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Media Release

CEC Secretariat recommends a factual record on the North Atlantic right whale under USMCA/CUSMA Chapter 24

Montreal, 13 June 2022— On 3 June 2022, the Secretariat of the Commission for Environmental Cooperation (CEC) recommended developing a factual record to explore enforcement activities to protect the North Atlantic right whale (NARW), one of the most endangered large whale species, along the east coast of the United States.

The recommendation responds to a Submission on Enforcement Matters, SEM-21-003 (North Atlantic right whale), under Chapter 24 of the US-Mexico-Canada Agreement (USMCA/CUSMA) filed by Oceana.

Oceana asserts that the United States is failing “to effectively enforce its environmental laws with respect to collisions between NARWs and ships, typically called ‘vessel strikes.’” It also alleges that the United States is failing “to effectively enforce its environmental laws with respect to the entanglement of NARWs in commercial fishing gear.”

The North Atlantic right whale (Eubalaena glacialis) has been listed as endangered since 1970 and is protected under both the Endangered Species Act and Marine Mammal Protection Act. The United States has acknowledged that fishing gear entanglement and vessel strikes have been and continue to be the principal human-caused sources of NARW mortality and serious injury. Between 1990 and 2010, the population was showing signs of recovery, but in 2017, the National Marine Fisheries Service (NMFS) declared an Unusual Mortality Event for the species that continues to present. According to NMFS, between 2000 and 2017, approximately 20% of the NARW population was killed or seriously injured. From 2017 to present, more than 10% of the remaining population has been killed or seriously injured, also according to NMFS.

In response to the submission, the United States informed the Secretariat that many of the issues raised in the submission are part of ongoing litigation in various federal district courts. The United States also responded that authorities have “prosecuted over 70 civil administrative enforcement cases involving violations of the vessel speed rule” since 2010, and “collected over $2 million in penalties for violations of the vessel speed rules.” Regarding fishing gear entanglement, the United States described its inspection and compliance assistance activities, and stated that it has issued summary settlements in 16 cases involving violations of regulations to reduce injuries and deaths of large whales due to fishing gear entanglement since 2019.

The CEC Secretariat finds that some of the matters raised in the submission are subject to pending judicial proceedings, while others warrant preparation of a factual record. The CEC Secretariat concluded that a factual record could provide information on United States’ efforts to effectively enforce the Vessel Speed Rule by bringing civil and criminal enforcement actions for violations of the rule and could also consider the potential for emergency regulations to protect the NARW.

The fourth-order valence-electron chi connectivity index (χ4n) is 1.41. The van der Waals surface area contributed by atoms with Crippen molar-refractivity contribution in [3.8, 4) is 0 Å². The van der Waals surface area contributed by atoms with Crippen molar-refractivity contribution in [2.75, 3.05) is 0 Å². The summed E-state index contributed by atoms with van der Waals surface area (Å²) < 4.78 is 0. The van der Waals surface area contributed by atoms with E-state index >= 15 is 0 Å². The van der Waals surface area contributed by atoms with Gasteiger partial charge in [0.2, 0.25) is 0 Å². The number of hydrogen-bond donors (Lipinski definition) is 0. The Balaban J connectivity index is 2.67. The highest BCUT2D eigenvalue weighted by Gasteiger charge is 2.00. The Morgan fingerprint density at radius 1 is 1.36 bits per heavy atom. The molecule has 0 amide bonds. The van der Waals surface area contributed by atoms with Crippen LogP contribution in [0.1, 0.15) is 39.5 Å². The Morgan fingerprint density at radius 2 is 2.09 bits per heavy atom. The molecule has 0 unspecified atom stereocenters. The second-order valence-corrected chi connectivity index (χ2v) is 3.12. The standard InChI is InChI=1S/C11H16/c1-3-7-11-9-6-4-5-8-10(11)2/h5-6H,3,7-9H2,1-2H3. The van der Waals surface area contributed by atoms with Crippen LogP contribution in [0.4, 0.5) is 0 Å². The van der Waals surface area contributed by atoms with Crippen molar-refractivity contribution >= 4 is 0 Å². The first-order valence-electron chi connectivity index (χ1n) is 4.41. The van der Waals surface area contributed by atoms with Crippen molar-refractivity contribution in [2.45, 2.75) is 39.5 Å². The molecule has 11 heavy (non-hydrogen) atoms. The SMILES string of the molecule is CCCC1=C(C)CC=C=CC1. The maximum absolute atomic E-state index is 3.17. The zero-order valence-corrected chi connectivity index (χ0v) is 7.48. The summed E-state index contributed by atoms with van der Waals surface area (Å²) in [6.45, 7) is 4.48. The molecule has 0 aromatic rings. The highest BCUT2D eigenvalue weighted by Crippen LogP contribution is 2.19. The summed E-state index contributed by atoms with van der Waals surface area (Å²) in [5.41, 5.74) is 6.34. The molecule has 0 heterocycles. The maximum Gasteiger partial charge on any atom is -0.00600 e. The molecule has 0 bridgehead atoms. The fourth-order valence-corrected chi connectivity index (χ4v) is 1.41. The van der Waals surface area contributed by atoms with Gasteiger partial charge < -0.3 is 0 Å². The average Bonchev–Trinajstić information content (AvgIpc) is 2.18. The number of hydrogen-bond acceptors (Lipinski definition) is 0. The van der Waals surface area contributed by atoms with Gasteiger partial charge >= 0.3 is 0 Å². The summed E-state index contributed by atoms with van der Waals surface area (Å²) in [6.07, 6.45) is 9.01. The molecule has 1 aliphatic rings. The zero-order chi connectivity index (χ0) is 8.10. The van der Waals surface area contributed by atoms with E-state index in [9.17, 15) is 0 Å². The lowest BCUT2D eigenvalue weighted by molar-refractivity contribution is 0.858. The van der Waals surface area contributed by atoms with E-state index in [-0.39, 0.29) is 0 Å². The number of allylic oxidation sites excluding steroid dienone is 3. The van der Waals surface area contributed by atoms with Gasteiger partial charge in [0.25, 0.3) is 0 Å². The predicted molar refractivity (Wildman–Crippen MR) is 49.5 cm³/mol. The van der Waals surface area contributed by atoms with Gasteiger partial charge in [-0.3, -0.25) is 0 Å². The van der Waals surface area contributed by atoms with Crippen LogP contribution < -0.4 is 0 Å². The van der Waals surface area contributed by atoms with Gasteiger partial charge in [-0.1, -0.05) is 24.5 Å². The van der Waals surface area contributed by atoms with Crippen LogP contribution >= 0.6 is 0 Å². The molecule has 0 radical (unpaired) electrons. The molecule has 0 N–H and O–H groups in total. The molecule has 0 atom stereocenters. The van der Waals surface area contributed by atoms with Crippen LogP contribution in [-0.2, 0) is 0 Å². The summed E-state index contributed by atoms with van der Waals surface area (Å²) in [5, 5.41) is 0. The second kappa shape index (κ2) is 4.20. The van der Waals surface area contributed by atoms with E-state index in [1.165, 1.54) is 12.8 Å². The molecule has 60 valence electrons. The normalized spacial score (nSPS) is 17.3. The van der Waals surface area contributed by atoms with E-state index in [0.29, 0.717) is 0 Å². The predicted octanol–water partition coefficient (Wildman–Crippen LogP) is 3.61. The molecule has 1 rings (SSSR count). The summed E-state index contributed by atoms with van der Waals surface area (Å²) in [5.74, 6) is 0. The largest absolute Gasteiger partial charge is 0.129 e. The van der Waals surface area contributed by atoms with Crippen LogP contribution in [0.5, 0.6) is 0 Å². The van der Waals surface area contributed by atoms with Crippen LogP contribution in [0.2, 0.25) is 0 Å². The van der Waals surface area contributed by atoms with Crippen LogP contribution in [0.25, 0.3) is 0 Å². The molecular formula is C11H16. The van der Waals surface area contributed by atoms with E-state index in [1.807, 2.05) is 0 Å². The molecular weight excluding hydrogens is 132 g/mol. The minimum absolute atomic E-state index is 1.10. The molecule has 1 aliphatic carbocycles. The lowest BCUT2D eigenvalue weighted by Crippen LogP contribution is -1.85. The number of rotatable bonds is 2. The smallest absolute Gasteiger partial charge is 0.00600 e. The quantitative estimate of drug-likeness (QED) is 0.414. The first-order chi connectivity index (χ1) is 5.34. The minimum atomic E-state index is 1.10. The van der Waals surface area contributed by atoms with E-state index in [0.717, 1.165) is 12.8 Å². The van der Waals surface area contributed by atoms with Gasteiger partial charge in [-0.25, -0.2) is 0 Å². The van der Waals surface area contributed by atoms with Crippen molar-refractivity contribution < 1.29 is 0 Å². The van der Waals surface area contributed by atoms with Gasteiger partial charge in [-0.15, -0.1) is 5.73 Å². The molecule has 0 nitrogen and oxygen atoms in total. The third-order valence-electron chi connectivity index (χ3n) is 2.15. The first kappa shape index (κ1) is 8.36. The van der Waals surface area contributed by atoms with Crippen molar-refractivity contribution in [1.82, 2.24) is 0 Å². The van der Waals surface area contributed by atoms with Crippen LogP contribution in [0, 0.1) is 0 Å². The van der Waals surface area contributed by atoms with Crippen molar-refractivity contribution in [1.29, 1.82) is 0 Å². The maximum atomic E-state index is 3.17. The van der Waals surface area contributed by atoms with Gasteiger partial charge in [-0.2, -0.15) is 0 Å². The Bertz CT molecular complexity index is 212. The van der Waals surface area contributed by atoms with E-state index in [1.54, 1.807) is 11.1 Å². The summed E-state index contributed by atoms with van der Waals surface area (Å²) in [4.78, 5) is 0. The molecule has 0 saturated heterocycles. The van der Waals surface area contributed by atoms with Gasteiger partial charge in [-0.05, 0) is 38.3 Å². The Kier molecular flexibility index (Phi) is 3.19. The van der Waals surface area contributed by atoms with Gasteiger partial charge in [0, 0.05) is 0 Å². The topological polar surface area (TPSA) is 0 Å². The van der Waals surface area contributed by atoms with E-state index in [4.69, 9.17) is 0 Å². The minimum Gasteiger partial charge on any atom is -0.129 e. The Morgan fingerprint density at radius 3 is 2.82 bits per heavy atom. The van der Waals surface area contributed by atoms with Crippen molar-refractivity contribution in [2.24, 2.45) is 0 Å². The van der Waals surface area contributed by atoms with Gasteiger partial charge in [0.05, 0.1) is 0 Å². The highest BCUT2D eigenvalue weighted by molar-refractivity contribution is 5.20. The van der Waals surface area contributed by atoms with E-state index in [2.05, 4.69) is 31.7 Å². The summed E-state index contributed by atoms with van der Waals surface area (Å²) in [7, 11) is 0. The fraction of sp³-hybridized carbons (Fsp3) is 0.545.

The CEC Secretariat finds that a factual record could provide information on the United States’ efforts to effectively enforce fishing gear regulations by bringing civil enforcement actions to reduce incidental mortality and serious injury of NARWs from commercial fishing. A factual record could also explore reasonable alternatives that could have been considered during the environmental impact analysis for the rule to reduce entanglement risks as well as additional cumulative and indirect effects of human activities on NARWs.

The CEC Council should vote on whether to authorize the Secretariat to prepare the factual record, normally within 60 working days of receiving the recommendation.

For more information, please visit the CEC’s Registry of Submissions: http://www.cec.org/submissions-on-enforcement/registry-of-submissions/north-atlantic-right-whale/

North Atlantic Right Whale swimming in the ocean

The North Atlantic right whale population continues to decline as collisions with ships and entanglement in fishing gear threaten the species.

The CEC SEM Process

The CEC Submissions on Enforcement Matters process supports public participation, information-sharing between governments and the public, and transparency and openness in the effective enforcement of environmental law in North America. If you have reason to believe that an environmental law is not being effectively enforced by Canada, Mexico or the United States, the SEM process may address your concerns.

As of 1 July 2020, the CEC’s SEM process is governed by USMCA Articles 24.27 and 24.28 of the Environment Chapter of the free trade agreement between Canada, Mexico and the United States (CUSMA, T-MEC, USMCA).

Want to learn more about the SEM process? Please watch this two-minute video for an introduction:

The SEM Process